Lord of the Tryfans, May 2004
Arguably, Tryfan (three tops) is one of the best mountains of North Wales. I can here the nagging type thinking: "What does make a mountain best then?" Well firstly, size obviously, as size matters to us men. But its only 915 msl (meters above sea level) which is well below its neighbours. As Dutchman I am already happy if it is anywhere above sea level. The Dutch mountains are famous, but only when you can swim. No, for me Tryfan has the right balance between climbing without ropes and stunning views. And obviously, Adam and Eve, which is where it all began so long ago. After they were banished from paradise, they hung around on this exposed hill-top for a while, and, after the first winter, turned into stone. But I'm running ahead...
Parking at the foot of Tryfan
This time the party started at the Gwern Gof Uchaf farmhouse, which offers a toilet for those now who are starting to get seconds thoughts about the trip ahead. We had been here before (see May 2000) The path took us along some excellent slabs for beginning rock climbers. I didn't even look up as I realised I could walk up that slab with bare feet. The path next aims for the North ridge, which we consequently tackled.
Llyn Ogwen in the deep distance
Soon we rose well above Llyn Ogwen and only my experience stopped my well experienced legs from shaking from the impressive drops in the oh so near background. The party spread well across ridge and for a while our Moroccan guide was hard to keep up with.
Then we came to the spot which they name "the cannon". The Welsh are a polite tribe as I would have given it a different name. James, as the Orthopaedic surgeon, immediately started to question how well the protruding rock was impacted (orthopaedic term for fixed) in the rest of Tryfan. The scientific approach was based upon gathering as many free bodies on the far end as possible. At the point of tipping over the exerted force could be calculate and an answer to the scientific question provided. When no more human bodies were prepared to risk their lifes, the dog was send to join us. The dog quickly did some basic maths and came to the conclusion that the tip over point lay somewhere between between myself and Patrick. Her refused to join us.
Posing on the canon (Sylvain, Eric, Frank & Patrick)
We continued to climb slowly and got near the first top. As the weather was dry, many people from below followed our route and it became rather busy at spots.
Eric and Fadwa living on the edge.
The middle top was occupied by Adam and Eve. It is said that he who dares to jump from Adam to Eve or vise versa is made a Freeman of Tryfan. The words "its only a small step for mankind but an horrible deep drop for if you miss it" came into my mind.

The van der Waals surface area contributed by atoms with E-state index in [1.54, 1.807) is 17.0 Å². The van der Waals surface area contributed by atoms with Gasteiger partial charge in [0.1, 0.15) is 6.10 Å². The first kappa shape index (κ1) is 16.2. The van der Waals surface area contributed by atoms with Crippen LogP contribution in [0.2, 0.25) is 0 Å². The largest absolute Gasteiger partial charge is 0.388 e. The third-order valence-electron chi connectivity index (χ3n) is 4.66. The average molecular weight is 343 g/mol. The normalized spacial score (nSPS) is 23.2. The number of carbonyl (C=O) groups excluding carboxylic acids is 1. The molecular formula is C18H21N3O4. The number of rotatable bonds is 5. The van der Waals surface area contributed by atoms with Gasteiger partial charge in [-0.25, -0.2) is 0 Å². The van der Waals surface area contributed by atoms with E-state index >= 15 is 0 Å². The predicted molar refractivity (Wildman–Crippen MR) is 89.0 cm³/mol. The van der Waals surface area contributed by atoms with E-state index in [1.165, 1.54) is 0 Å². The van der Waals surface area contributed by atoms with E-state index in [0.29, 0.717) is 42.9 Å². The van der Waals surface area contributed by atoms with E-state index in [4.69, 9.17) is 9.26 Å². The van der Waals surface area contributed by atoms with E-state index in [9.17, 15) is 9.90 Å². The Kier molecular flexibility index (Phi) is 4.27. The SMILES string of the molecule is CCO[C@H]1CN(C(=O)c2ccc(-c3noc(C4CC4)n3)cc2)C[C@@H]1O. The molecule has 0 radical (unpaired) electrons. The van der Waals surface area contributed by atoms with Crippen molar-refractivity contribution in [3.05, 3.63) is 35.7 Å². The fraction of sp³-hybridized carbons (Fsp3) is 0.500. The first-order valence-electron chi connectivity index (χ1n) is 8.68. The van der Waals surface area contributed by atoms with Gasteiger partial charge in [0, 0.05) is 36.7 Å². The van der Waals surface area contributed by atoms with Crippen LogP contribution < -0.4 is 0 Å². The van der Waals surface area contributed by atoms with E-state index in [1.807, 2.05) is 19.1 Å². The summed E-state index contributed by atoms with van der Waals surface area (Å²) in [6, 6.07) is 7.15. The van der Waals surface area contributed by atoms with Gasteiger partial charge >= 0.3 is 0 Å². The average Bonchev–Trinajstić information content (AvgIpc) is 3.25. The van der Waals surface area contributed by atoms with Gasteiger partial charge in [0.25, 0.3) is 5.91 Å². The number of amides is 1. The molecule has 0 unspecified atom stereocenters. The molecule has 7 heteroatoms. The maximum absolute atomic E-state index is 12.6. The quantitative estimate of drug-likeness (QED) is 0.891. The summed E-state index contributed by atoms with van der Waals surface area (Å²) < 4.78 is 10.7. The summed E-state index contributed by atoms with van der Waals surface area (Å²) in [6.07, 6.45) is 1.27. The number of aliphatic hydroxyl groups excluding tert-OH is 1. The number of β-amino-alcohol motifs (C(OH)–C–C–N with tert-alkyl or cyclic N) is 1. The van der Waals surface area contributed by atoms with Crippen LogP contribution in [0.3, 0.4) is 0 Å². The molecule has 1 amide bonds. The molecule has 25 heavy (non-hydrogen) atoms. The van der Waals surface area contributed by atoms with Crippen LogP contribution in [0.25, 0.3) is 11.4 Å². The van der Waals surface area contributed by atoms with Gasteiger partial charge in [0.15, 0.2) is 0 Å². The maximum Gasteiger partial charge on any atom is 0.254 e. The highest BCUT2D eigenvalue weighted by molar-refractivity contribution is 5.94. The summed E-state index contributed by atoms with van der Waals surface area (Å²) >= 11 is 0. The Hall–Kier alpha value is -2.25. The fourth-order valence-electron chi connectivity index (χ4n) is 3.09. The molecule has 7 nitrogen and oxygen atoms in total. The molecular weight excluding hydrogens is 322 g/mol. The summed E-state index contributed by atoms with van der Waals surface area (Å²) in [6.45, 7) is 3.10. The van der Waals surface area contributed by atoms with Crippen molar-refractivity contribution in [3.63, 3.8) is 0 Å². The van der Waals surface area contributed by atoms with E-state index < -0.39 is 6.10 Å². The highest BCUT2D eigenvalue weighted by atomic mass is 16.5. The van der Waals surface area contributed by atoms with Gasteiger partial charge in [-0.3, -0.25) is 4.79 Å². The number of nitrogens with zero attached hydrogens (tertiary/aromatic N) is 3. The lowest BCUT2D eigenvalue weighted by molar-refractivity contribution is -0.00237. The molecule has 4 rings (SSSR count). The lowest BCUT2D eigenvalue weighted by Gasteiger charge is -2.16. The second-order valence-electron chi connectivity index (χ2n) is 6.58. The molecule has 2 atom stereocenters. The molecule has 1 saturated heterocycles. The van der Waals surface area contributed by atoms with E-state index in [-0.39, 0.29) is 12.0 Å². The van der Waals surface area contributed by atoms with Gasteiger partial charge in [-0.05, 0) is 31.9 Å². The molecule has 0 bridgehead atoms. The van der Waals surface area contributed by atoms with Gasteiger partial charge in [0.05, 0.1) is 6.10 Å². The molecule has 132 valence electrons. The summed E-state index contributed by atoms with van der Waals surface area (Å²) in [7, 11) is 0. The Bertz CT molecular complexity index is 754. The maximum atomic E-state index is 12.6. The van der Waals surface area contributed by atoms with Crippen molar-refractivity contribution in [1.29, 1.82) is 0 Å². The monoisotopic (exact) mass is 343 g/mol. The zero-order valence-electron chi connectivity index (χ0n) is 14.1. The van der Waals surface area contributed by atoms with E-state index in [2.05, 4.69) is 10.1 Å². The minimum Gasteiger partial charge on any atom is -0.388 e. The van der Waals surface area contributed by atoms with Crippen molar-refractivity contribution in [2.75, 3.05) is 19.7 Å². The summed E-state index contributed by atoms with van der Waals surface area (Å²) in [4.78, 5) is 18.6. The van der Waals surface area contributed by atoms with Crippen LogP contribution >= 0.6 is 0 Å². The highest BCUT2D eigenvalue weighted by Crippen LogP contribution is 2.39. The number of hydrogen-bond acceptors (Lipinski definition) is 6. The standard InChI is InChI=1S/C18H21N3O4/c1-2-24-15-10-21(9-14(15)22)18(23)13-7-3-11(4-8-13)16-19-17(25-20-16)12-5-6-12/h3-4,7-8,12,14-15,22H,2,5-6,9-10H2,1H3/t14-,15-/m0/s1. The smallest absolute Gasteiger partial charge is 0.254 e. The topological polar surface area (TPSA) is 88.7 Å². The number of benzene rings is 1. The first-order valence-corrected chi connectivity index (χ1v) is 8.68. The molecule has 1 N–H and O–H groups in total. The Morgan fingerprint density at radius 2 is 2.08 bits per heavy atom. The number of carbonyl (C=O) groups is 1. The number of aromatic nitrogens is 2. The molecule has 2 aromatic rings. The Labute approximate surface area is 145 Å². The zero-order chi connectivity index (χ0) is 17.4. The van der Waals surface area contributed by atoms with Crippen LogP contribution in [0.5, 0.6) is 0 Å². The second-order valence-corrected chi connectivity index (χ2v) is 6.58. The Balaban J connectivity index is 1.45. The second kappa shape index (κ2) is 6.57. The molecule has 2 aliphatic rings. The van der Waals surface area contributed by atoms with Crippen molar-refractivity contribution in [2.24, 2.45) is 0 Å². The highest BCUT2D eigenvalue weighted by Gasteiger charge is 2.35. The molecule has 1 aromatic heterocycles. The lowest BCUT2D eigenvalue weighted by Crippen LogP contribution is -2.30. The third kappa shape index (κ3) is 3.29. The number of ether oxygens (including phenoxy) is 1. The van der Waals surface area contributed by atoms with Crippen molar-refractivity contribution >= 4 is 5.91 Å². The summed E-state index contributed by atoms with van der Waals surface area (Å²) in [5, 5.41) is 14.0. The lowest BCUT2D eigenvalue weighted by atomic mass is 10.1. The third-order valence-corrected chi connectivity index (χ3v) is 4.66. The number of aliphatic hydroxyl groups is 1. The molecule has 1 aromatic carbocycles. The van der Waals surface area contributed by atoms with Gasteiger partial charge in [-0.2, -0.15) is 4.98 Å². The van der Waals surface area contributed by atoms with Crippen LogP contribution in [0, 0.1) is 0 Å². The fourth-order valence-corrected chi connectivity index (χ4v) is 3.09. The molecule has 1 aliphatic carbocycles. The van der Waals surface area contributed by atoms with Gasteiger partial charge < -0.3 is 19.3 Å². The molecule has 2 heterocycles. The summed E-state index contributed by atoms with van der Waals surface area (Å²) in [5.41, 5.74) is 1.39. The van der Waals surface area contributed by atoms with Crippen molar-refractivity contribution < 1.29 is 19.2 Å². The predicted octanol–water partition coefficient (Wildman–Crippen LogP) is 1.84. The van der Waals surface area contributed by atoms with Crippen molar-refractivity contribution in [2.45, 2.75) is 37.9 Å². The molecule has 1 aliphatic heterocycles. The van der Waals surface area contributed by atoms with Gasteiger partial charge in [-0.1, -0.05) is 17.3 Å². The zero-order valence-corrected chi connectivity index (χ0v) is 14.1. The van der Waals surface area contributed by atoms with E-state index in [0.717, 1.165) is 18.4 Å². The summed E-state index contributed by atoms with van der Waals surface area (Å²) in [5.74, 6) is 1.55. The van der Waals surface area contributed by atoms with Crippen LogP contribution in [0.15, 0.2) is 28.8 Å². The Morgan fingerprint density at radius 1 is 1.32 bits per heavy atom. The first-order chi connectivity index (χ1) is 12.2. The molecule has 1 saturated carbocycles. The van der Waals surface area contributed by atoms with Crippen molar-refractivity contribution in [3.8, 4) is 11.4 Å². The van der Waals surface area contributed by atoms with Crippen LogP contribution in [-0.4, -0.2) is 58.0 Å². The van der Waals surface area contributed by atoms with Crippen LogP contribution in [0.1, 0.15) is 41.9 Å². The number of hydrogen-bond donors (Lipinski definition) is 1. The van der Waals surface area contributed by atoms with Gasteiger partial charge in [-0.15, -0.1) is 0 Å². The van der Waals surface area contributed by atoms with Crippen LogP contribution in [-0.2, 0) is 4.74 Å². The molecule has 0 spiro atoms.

Group picture with Adam and Eve (Adam is the fat one)
Tryfans three tops were swamped by midgies and our lunch was plagued by hordes of the little bastards. All illegal migrants from the north clearly outnumbering us. Why does the BNP not take that up in their manifesto. They've got a dark skin, they have no voice (easy target), are clearly parasites in our society, and are flooding our borders. I might even joint he party and in the process elevate the parties shared intellect considerably.
Sylvain getting the scramble bug
After a bit meditation our expedition gathered for the downhill part which always seems to follow the previous uphill part. We walked from the shoulder between Glydar Fach and Tryfan and turned West towards Llyn Idwall. It was now noticed that the quiet Sylvain, got more and more into rock climbing mood or mode and when I saw him wandering off towards Ireland, I thought we'd lost him. Eventually he came back.
View towards Anglesey
James mentioned that usually someone is lost on these trips anyway. And yet, that it had to be Shauna, his wife, was not expected. At a point, we did some research in the falling of water down the rock face and Shauna wandered further down the track to stop and listen to the hard rock compilation tape she was enjoying (why the excuse of a course in Spanish is beyond me). The rest of us took a short cut to the car park and only my sharp experienced brain noticed that she wasn't with us. Well she wasn't with us anyway, listening tFadwa attempts the famous east face of Mnt Richardsono a rock tape, but we decided to search nevertheless. She was spotted on a sitting on a rock in the distance and only a very loud emergency whistle managed to pluck her our of her concentration.
No more walking incidents after that and we got back to the cars.
Fadwa attempts the famous east face of Mnt Richardson
On the way back, when I was finally almost asleep, some car in front of us decided to turn off and I could just brake hard enough not to hit the driver in front of me. James, directly behind me, had similar problems. I was only told later that my little French car would loose badly from James's German engineered metal block. When Sylvain and I managed to pull Fadwa from the front window and put her back in the back seat from which she started the journey we were waved at from the right?? by another driver with even less braking talent. His handicapt hand only showed one finger, no wonder then.
Paolo Lepones using James pizza oven
Back home the succesfull end of the expedition was celebrated by making real pizza in a real pizza oven. As the process takes time, we entertained ourselves by doing some more climbing on the south face of Mnt Richardson, which displayed a very odd climbing technique by Eric and Patrick, jo-joing up and down on a single rope.
Patrick and Eric's wall climb
After some volleyball with the dogs, rudely interrupted by a game of football, some excellent pizza followed. That why we do it...